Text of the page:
The serum levels of NFAT1 and CaN increased significantly at the acute stage of KD when compared with control group. At the afebrile stage and subacute stage, both NFAT1 and CaN decreased gradually with the process of KD, but remained higher than that of the healthy control (Fig. 1).

Fig. 1
figure1

The serum levels of CaN and NFAT1 in patients with KD and healthy control. KD-I: The acute stage; KD-II: The afebrile stage; KD-III: The subacute stage; HC: The healthy control. ** p < 0.01

Serum levels of CaN and NFAT1 in IVIG responding and non-responding KD patients

The serum levels of CaN and NFAT1 in IVIG responding and non-responding KD patients are shown in Table 2. In our study, there were 9 KD patients (7 boys and 2 girls) who were not sensitive to the IVIG treatment. After the IVIG treatment, the serum levels of CaN and NFAT1 declined significantly in IVIG responders. However, the CaN levels in the IVIG non-responders declined slowly, in which there were no significant differences between the acute, afebrile and subacute stages in IVIG non-responders KD patients. The same results can also be found in the NFAT levels of IVIG non-responders KD patients when comparing the NFAT levels between the acute afebrile and subacute stages. Nevertheless, if comparing the CaN and NFAT1 levels between IVIG responder and non-responders KD patients, none of them showed significant differences in the acute, afebrile and subacute stages.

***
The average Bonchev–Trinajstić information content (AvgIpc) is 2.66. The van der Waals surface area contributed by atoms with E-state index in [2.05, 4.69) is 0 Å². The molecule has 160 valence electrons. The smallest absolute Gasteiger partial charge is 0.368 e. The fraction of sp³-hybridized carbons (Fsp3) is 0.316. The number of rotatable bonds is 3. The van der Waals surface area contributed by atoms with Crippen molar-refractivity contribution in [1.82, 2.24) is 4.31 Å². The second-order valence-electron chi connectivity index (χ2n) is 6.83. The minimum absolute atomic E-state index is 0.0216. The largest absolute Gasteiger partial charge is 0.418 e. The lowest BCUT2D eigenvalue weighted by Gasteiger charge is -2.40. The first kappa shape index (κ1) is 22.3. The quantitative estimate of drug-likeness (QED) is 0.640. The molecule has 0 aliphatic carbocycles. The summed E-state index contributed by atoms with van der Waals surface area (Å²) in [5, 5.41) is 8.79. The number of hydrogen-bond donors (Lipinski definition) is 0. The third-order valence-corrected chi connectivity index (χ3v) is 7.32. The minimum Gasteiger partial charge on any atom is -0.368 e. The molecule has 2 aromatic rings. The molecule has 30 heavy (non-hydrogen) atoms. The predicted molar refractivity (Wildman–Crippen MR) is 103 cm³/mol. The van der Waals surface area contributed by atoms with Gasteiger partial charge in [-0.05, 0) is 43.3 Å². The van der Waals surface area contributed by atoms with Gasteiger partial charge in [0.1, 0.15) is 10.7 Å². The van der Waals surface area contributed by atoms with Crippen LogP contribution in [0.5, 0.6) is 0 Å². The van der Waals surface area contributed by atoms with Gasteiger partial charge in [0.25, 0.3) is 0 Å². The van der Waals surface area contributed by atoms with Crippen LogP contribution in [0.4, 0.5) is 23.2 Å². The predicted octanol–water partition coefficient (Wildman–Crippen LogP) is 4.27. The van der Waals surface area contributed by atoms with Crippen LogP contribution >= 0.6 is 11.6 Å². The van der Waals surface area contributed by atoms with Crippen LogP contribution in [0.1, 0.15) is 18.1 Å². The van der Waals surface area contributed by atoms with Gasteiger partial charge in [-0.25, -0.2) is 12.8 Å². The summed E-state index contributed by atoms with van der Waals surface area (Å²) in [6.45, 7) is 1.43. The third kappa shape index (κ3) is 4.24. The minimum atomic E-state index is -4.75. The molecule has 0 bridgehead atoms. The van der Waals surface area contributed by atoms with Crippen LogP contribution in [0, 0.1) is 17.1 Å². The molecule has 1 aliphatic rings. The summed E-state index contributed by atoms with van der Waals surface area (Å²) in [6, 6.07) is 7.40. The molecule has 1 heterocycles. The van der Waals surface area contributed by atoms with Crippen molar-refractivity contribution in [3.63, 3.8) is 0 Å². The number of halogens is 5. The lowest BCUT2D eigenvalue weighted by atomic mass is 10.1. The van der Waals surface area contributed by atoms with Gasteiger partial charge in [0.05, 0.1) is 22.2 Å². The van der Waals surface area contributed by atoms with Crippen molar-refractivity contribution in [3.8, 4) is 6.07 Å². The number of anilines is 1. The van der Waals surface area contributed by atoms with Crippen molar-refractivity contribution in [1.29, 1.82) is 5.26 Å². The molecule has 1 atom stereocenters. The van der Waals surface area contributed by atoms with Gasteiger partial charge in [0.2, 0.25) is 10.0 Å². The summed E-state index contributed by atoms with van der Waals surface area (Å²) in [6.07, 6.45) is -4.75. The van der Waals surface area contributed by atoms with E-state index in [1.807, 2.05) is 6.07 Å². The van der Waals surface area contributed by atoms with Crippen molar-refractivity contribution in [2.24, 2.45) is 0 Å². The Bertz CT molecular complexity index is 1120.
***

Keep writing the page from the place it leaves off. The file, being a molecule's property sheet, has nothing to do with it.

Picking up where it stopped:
Table 2 Serum levels of CaN and NFAT1 in IVIG responding and non-responding patients with KD

Serum levels of CaN and NFAT1 in KD patients with or without CALs

The serum levels of CaN and NFAT1 in KD patients with or without CALs are shown in Table 3. The results showed that the serum levels of CaN and NFAT1 descended significantly after treated with IVIG in KD patients with or without CALs. The serum levels of CaN had no significant difference between those KD patients with or without CALs. The serum levels of NFAT1 in KD patients with CALs were lower than those in KD patients without CALs at all of three stages. Especially at afebrile stage, the NFAT1 levels of KD patients with CALs were significantly lower than those of KD patients without CALs (268.82 ± 11.96 pg/ml vs 285.84 ± 25.13 pg/ml, P = 0.003). In addition, we found that IL-4, IL-6 and IL-10 levels in KD patients with CALs were much lower than that in KD patients without CALs.

Table 3 Serum levels of CaN and NFAT1 in Kawasaki disease with or without coronary artery lesions

Serum levels of CaN per WBC at different stages of KD patients